31. 8. 2011
Bordering Germany and Poland, the Liberec region offers a favorable location to companies that have customers in these two countries.
- Human resources
- Social affairs
- Cross-border cooperation
- Region`s website
The Liberec Region comprises of the Česká Lípa, Jablonec nad Nisou, Liberec, and Semily Districts situated in the north of the Czech Republic. The territory includes the northern part of the Česká kotlina basin, the Jizerské hory, the western part of Krkonoše and the eastern part of Lužické hory. The northern part of the region borders with the Federal Republic of Germany in the length of 20 km and Poland in the length of 130 km. The Region neighbours the Královéhradecký Region in the east, the Středočeský Region in the south, and the Ústí Region in the west.
The Liberec Region is in Northern Czech Republic and comprises four districts: Liberec, Jablonec nad Nisou, Semily, and Česká Lípa, with a total area of 3,163 km2. The Region occupies 4% of the area of the Czech Republic, making it the second smallest in the country after Prague. Approximately 434 000 inhabitants have their permanent address here. The population density is slightly above the average of the country.
The whole Region is generally mountainous, it has an upland character. The highest point is the 1,435 m high Peak Kotel situated near Harrachov in the Semily District. The lowest point of 208 m above sea level lies in the Liberec District. The most famous peak of the Region is Ještěd (1,012 m), the highest point of the Ještěd mountain range. The climate in the north-eastern part of the Region (the Jizera Mountains, the Giant Mountains with its foothills) belongs to a rather cold area, while the western and south-western parts have conditions of a slightly warm area. Three rivers gather water from the Region: the basin of the River Ploučnice in the west, the basin of the River Labe in the east, and the basin of the River Odra (Nisa) in the north. Supplies of ground water are mainly found near the southern border, while there is a protected area of natural accumulation of surface water in the north-east. Mineral water and healing peat sources are also found in the Region.
There are 5 protected landscape areas in the Region: České středohoří (the Bohemian Low Mountain Range), Jizerské hory, Lužické hory, Český ráj (the Bohemian Paradise), and Kokořínsko (the Kokořín Area); 7 national nature reserves, 8 national nature monuments, 36 nature reserves, and 61 nature monuments.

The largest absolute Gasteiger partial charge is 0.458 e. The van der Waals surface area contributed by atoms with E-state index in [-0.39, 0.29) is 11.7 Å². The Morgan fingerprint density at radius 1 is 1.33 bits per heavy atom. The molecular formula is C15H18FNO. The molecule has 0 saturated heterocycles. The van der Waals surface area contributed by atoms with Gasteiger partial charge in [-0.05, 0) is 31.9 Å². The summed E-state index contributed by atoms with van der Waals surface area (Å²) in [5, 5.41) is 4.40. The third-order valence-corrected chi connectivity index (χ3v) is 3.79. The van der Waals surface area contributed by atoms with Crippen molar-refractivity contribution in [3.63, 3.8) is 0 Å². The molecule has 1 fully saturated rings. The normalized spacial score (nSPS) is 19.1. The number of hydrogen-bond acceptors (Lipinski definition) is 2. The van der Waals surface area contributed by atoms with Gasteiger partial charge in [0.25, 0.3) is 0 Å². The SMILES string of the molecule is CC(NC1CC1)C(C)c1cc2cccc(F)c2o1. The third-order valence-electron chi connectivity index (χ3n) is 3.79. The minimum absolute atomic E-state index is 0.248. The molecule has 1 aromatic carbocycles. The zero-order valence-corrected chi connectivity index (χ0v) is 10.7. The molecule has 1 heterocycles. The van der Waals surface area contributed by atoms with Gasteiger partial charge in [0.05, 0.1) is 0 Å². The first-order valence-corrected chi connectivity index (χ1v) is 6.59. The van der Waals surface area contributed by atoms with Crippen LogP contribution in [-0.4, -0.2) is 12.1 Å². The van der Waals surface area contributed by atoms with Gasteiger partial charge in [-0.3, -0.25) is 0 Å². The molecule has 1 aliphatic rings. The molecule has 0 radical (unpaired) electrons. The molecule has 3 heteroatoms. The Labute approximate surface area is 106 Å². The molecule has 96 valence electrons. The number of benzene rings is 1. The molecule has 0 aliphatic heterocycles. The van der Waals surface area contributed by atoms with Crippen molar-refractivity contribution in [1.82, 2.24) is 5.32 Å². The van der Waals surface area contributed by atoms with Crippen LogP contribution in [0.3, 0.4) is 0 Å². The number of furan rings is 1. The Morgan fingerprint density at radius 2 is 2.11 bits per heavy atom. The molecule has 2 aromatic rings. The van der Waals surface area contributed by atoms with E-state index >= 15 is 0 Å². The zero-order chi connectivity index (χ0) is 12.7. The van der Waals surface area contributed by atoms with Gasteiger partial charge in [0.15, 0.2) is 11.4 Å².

The Region is rich in foundry and glass sands of a good quality. It used to be important for ornamental and building stone as well (e.g. granite from Liberec, chalk slate from Železný Brod, quality basalt and quartzite, etc.), nowadays, the quarrying focuses on mining of sand, gravel and broken stone aggregates.
Employment in industry is one of the highest in the whole country – some 45 % of the active population work in industry. This reflects the long industrial tradition of the region, which, at the beginning of the 20th century, led to the establishment of the Technical University in Liberec, one of the leading technical schools in the country. Liberec also has the renowned Research Institute of Textile Machinery. The region has a number of higher tertiary vocational schools, secondary technical schools and vocational training centres. This means that skilled technical labour force is and will be easy to find in this region.
The region has traditionally had very little heavy industry - light industry has been predominant. The traditional industries of the region are the glass & jewellery, textile and mechanical engineering – small glass and textile manufactures were among the first industries in the country in the 18th century. These traditional sectors were later replaced in importance by the manufacture of automotive parts, machinery production and electrical engineering but still remain an important source of employment and revenue for the region. Production of machinery and equipment, metalworking and plastics also belong among the major sectors.